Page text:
Forums: Whisstock Designs: More 123 questions New Topic Post Reply
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Posted: Jan 16th, 2010 at 00:44   |   Subject: More 123 questions
I've been looking for a lapstrake trailerable cutter for quite awhile and discovered the Whisstock site. I really like the 20 foot design 123. I have a couple of quesions of course. In looking at some of the data availale the ply esimate is for 29 sheets of 9mm ply but then suggests 30 sheets of 12mm ply. Is it 9mm or 12mm hull? I would prefer a gaff cutter but would you mind if I include a topsail? Always liked the look of a topsail.

Posted: Jan 16th, 2010 at 15:18   |   Subject: More 123 questions
Hi Ben ... the hull is 9mm ply – the total with 12mm is an error which I will go and fix. Sorry for the confusion.

You can rig a topsail. Probably the best way would be to use a jack topsail. That is a topsail incorporating a spar on the luff, which is hauled up the mast with the topsail to extend the height of the mast while the topsail is set.

Other options are a traditional topmast or extending the mainmast so that it is long enough to set a topsail. Both these are perfectly valid but they do add quite a bit of top hamper and top weight all the time. And you would need additional rigging and so on.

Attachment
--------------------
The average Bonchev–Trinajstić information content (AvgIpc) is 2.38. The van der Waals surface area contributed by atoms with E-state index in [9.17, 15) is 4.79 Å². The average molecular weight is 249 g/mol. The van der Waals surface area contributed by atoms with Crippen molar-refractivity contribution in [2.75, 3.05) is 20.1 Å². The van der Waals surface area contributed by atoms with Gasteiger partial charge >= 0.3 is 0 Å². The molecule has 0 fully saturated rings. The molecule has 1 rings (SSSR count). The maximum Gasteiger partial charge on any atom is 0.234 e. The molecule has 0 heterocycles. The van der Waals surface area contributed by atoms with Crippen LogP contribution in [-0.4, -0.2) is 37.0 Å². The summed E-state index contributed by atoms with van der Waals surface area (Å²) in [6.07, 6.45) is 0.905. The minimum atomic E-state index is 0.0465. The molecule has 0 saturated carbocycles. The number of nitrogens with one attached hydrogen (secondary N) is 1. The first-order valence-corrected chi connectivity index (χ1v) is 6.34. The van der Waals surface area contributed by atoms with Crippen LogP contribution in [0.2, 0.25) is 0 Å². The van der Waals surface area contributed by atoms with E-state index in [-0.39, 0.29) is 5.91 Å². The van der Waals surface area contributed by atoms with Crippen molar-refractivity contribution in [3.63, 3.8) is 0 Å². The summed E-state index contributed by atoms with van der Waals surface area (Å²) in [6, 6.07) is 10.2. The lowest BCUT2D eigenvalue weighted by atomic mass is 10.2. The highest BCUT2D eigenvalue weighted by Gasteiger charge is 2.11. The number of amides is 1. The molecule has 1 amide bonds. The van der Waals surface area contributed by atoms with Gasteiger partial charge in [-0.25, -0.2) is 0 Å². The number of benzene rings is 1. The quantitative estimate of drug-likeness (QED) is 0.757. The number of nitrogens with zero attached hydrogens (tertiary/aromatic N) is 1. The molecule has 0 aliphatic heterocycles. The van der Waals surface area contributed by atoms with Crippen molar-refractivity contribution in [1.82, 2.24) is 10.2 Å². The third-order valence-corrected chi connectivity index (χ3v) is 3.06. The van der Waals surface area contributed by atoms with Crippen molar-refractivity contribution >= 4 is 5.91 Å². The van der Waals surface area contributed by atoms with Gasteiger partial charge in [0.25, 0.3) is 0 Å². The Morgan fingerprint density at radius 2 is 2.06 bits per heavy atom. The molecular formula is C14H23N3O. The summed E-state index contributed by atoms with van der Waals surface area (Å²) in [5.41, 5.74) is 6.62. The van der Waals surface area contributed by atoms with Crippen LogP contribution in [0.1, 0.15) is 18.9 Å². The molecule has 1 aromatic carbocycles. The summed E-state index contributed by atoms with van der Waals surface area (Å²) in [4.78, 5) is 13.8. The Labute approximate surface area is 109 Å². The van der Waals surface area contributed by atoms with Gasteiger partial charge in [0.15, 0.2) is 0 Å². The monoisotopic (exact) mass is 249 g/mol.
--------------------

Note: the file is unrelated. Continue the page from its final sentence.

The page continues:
The advantage of the jack topsail is that the extra weight is only aloft when the sail is in use, and no extra standing rigging is required. It is slightly more awkward to set however. I guess there's no such thing as a free lunch......

Hope this helps. Glad that you like the design. George

Posted: Jan 16th, 2010 at 18:08   |   Subject: 123 questions
Sir, thanks for the quick reply. The 20' cutter is a very pretty boat and the lapstrake design has always appealed to me. I would be using a 4 berth layout but would only utilize the quarter berths for sleeping. The rest would be devoted to the galley, a writing, chart, dinner table, a force 10 kerosene heater I have and as much storage as possible. I have a nice little 8hp yanmar that has been looking for the proper ship and I think this might be it. I live in the Great Lakes area and have a planed voyage for a trip through the intercoastal waterway and into the Florida Keys for a summer of exploration. One other thing I would like to explore is the possibility of minimizing cabin size as much as practical and maximizing deck area. I realize it is counter to most thoughts on the matter but my father taught me that real men stand on deck and the cabin was for sitting or laying down (ha ha). Any thoughts you could give me on this matter would be appreciated.

Posted: Jan 16th, 2010 at 20:16   |   Subject: 123 questions
I have a lot of sympathy with your father! I was brought up the same way.

We sailed a 40' Lee Bawley Gaff Topsail Cutter (named Dawn), with a hand-start petrol/paraffin (gas/kerosene) Kelvin engine installed on the angle (so the prop was to one side of the sternpost). This produced pretty much zero handleability in any wind at all, but it was vaguely useful (if it would start, which was only fifty-fifty), in calm weather.